]The American public is growing increasingly skeptical about the safety of genetically modified (GM) foods. Despite consensus in the scientific community that foods containing GM ingredients are safe, nearly half of Americans believe otherwise. Younger adults are also more likely to regard GM foods a health risk.
In order to address misunderstandings about GM foods and provide information about the applications of genetic engineering in agriculture and other fields, a team is developing a program to enhance science literacy for educators and young adults. The team is collaborating to create a standards-based curriculum and laboratory-based professional development for secondary school teachers on genetic engineering. The project aims to build the knowledge and confidence of educators and provide them with materials to deliver lessons related to genetic engineering in their classrooms.
High school teachers will participate in training at the Storrs campus, where they will utilize laboratory resources and build connections with academia and industry professionals. The networking opportunity will also allow educators to share career opportunities in the field of genetics with students. In addition to the professional development workshop, the program will prepare simpler exercises that can be taught outside of classroom and without the resources of a lab setting, such as during 4-H youth activities, to introduce scientific concepts.
Facemasks and social distancing have become the norm in all parts of our lives. Farm stands, community supported agriculture (CSA) operations; farmers’ markets and pick-your-own operations have remained open despite the pandemic. However, the operations have changed to adhere to regulations from the Centers for Disease Control and Prevention (CDC).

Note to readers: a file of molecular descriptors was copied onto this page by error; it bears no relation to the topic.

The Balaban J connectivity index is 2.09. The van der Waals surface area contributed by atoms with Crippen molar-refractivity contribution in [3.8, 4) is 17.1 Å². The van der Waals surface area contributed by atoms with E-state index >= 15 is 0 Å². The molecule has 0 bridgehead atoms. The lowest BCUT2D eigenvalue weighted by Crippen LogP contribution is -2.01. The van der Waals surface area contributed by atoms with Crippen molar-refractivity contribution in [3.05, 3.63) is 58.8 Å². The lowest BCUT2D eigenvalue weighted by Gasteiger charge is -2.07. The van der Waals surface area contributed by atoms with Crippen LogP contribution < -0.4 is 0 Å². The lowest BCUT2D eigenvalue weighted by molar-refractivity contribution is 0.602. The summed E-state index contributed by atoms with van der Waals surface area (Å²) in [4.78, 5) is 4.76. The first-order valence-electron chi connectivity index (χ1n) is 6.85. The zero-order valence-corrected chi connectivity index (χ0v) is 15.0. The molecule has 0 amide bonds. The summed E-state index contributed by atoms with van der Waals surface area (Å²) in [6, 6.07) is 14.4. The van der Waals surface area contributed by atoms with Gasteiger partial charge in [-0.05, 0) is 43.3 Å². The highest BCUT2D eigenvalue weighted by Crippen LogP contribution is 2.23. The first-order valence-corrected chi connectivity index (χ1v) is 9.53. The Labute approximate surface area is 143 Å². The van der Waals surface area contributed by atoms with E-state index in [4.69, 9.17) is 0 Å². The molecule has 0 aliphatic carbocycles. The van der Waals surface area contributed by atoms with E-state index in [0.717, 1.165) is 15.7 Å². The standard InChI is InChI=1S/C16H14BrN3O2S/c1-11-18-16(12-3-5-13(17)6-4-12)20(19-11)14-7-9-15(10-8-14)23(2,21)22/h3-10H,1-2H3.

Before you visit the farm or farmers’ market, there are a few things the farmer wants you to
Wear your mask at all times. We are responsible for the health and safety of our
family, workers, and all of our farm visitors. Everyone must comply.
Minimize the number of people in your group. Although parts of the operation
are outdoors, we still have to follow state and CDC guidelines on the number of
visitors on the farm at one time. Reducing the number of people in your group helps.
Keep your children close at all times. If you do bring your children, make sure
they stay with you the entire time.
Don’t eat at the farm. Do not eat anything at the farm. If it’s a pick-your-own
operation, do not eat any fruit in the field. Wait until you get home, wash the berries
or other produce and then eat it. Do not bring snacks from home to the farm either.
Visit http://www.foodsafety.uconn.edu/ for more information on food safety.
Leave your pets at home. We love our animals too, but in these challenging times
we cannot have them at our farms or farmers’ markets. If someone was sick, they
can increase the spread of disease. Please leave your dogs at home.
Practice physical distancing. Even though we are outside or picking in the field we
need to maintain our physical distances from others. Our farms and markets are
setting up signs and marking areas for physical distancing to the best of our ability.